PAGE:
When I arrive at the race parking, which costs $20 just to park, I am quickly reassured that I did the right thing in driving my 4x4 truck to this event. It rained last night and the parking area is just a big field. After thousands of cars and trucks have driven down the specified paths, they are motorcross-worthy mud pits. Cars in front of me are struggling despite their front-wheel-drive. I drop down into 4-high and slide around a little, but keep moving forward. My back window quickly spackles over with mud splotches. I'm already having fun.

At the race, all around me are college-aged runners dressed as The Avengers (Thor ran the entire race with hammer in hand), Jesus and the Disciples plus 2 nuns, several Wonder Womans, a Tarzan, three guys in Spandex tuxedos with 2 girls in sequined uniforms, pirates, the most attractive 80s workout girl I've seen since the '80s itself, and lots and lots of tattooes everywhere I look. I'm boring. I'm just wearing a running shirt and some cotton workout shorts. And I have no tattooes. I'm dressed for a regular 5K race, which is just so wrong for so many reasons.

Last year we ran a full mile before we hit a single obstacle. This year the first half mile was filled with obstacles - out-of-shape people walking. There must have been over a hundred people who just stopped and walked the moment they crossed the STARTING LINE. They were grumbling about being out of shape. I heard one person say they hadn't run since the Warrior Dash last year. That's September of 2011. And they are surprised that they were out of shape 12 months later? People walking right in the center of the course are everywhere. Entire teams are walking and stretched all the way across the path so there is no room to pass. People are pushing through. No one fights about it or gets nasty, but it is truly annoying and selfish of them to block everyone else and not get off to the side.

I am stumbling along at my fabulously slow pace, shocked at all the ruts and holes in the path. I'm forced to look down almost all the time to see what I'm stepping into. Several times I step into a hole or rut and roll my ankle a little. Ironically, it doesn't hurt at all despite bitching at me for the past 2 days as if it were in ruins. In fact, nothing is hurting. Except my lungs. My lungs are really unhappy. It's a big pollen season right now and I have bad allergies. Ragweed and sagebrush are in full blast bloom and I'm sucking in all their toxic whatever with every breath. I feel like my lungs are going to swell shut and send me into an asthmatic fit. But other than that everything is going well.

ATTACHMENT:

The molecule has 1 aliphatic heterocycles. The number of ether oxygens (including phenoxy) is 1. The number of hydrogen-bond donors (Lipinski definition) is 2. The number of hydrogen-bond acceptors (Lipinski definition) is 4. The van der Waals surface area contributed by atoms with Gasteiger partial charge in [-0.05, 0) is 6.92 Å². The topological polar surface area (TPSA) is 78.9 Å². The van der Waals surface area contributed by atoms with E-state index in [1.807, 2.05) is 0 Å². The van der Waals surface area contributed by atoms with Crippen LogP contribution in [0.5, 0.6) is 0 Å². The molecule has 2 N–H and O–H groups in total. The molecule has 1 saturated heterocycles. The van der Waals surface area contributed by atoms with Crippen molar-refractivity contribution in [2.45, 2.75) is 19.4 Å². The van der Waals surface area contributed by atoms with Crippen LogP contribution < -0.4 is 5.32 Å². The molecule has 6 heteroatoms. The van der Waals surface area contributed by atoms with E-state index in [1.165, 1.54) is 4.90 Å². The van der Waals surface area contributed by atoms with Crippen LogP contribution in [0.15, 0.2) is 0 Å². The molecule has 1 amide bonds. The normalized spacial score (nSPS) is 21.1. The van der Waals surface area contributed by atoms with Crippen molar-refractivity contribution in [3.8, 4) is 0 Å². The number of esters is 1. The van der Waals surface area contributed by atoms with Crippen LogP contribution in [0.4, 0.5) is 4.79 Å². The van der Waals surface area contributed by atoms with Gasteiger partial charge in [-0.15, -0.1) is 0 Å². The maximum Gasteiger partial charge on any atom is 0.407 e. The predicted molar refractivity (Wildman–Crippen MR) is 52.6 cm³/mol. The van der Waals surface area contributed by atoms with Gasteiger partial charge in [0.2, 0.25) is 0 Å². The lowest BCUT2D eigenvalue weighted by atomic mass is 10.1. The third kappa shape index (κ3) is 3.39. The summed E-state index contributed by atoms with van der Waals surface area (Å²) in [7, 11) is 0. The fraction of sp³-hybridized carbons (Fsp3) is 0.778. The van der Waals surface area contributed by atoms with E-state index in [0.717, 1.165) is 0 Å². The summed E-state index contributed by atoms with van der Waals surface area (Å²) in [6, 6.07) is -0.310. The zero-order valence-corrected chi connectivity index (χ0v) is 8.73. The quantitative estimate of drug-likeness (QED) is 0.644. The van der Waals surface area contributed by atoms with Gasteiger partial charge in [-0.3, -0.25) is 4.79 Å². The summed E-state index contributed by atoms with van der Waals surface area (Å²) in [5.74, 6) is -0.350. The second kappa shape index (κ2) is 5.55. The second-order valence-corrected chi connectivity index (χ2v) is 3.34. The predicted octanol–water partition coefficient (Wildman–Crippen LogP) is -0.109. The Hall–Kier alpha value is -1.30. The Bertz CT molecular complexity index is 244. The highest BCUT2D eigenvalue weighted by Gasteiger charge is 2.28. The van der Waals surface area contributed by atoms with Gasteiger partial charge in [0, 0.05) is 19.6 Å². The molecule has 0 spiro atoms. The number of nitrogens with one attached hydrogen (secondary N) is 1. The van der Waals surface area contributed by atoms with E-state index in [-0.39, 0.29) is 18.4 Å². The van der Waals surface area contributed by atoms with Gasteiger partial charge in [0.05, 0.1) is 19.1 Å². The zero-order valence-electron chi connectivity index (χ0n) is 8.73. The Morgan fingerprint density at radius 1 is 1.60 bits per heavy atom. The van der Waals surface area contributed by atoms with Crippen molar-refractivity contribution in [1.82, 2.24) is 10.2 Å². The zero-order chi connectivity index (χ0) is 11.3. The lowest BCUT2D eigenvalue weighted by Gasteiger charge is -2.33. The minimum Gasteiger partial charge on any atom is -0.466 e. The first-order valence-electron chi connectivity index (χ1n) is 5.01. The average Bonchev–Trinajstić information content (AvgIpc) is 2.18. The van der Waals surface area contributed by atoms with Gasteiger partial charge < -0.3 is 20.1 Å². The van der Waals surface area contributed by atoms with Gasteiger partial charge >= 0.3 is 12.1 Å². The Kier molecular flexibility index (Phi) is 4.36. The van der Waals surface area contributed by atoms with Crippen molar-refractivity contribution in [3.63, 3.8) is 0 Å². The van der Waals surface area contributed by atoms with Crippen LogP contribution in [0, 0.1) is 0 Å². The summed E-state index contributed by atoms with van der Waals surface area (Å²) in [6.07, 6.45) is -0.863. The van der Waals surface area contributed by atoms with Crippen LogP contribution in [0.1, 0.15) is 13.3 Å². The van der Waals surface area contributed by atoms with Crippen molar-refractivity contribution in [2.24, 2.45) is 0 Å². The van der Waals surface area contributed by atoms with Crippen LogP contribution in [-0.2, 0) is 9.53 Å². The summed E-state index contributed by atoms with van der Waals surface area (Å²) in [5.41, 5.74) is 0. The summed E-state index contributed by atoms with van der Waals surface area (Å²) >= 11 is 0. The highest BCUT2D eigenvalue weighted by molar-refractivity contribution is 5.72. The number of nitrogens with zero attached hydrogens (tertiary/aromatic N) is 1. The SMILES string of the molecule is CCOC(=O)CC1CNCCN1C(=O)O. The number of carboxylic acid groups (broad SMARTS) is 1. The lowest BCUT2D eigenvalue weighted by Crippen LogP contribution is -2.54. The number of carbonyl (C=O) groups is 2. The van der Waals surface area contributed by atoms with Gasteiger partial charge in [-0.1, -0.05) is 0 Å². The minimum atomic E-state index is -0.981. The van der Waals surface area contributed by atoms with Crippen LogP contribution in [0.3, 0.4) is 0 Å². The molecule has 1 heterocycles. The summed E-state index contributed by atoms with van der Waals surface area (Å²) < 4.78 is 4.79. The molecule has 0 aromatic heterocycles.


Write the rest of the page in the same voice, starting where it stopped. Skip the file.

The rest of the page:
I end up running at a steady pace behind a pretty woman in tight black shorts. We're doing the same pace and because I'm looking down so much I find myself hypnotized by her buttocks. I'm just staring non-stop at her butt. It's a nice butt. I can't look away from her butt. This is embarassing. Finally we hit an obstacle, a mud pit. Or rather, 4 mud pits in a row. They are 4 deep trenches filled with deep mud at the bottoms and you have to run down to the mud, leap over and climb up to the top of the next one. Then do it again through 4 of these pits. But there are a lot of us and we are all jammed in together. The hypnotic butt girl is ahead of me and I'm trying to make it through without running into her, or stopping and getting run into from behind. I'm going great. Then on the last mud pit, she stops short and stands there. Someone is blocking her butt. I mean, someone is blocking her and she can't get up the dirt embankment. I am already leaping across. She is in my way. I'm going to crash into her butt. I mean, I'm going to crash into her. I stop short, landing with one foot on dirt and one foot sinking up to mid-calf in pure mud.

The magnificent butt finally climbs up the embankment, making room for me. I try to pull my leg out of the mud. It pulls my shoe off and keeps it. I had that shoe double-knotted and tied tight. It didn't matter. It just came right off and is now somewhere down there deep under the mud. I can't go on without it. This is only the first obstacle and I'm not even going to consider trying to do some of the rougher ones without my shoe. So I have to step my other foot into the mud, bend down, and reach my arm as far into the mud as I can to look for my shoe. Once I find it, I have a hell of a challenge pulling it out. It really doesn't want to come out. Finally I got my shoe out, but now my sock-covered foot is in the mud and so is my other foot. It is extremely difficult to get both feet out without losing either my left sock or my right shoe in the process. I honestly don't know how I did it.

I can't tell you how difficult it is to stop running and bend down to struggle with your shoes while heaving and gasping for air. Your lungs want all your ribcage capacity available to them so they can fully expand. But when you have to bend down to struggle with a now solid-mud-covered shoe, it compresses your lungs to about half-capacity, if that. So there I am struggling with my shoe, unable to breath, about to pass out, and a race official asks me to get off the mud berm and move to the side while putting my shoe on. I'm barely conscious at this point from lack of air. I stumble to the side. Once I get my shoe back on, I am just totally out of air and energy. So I start walking on towards the next obstacle.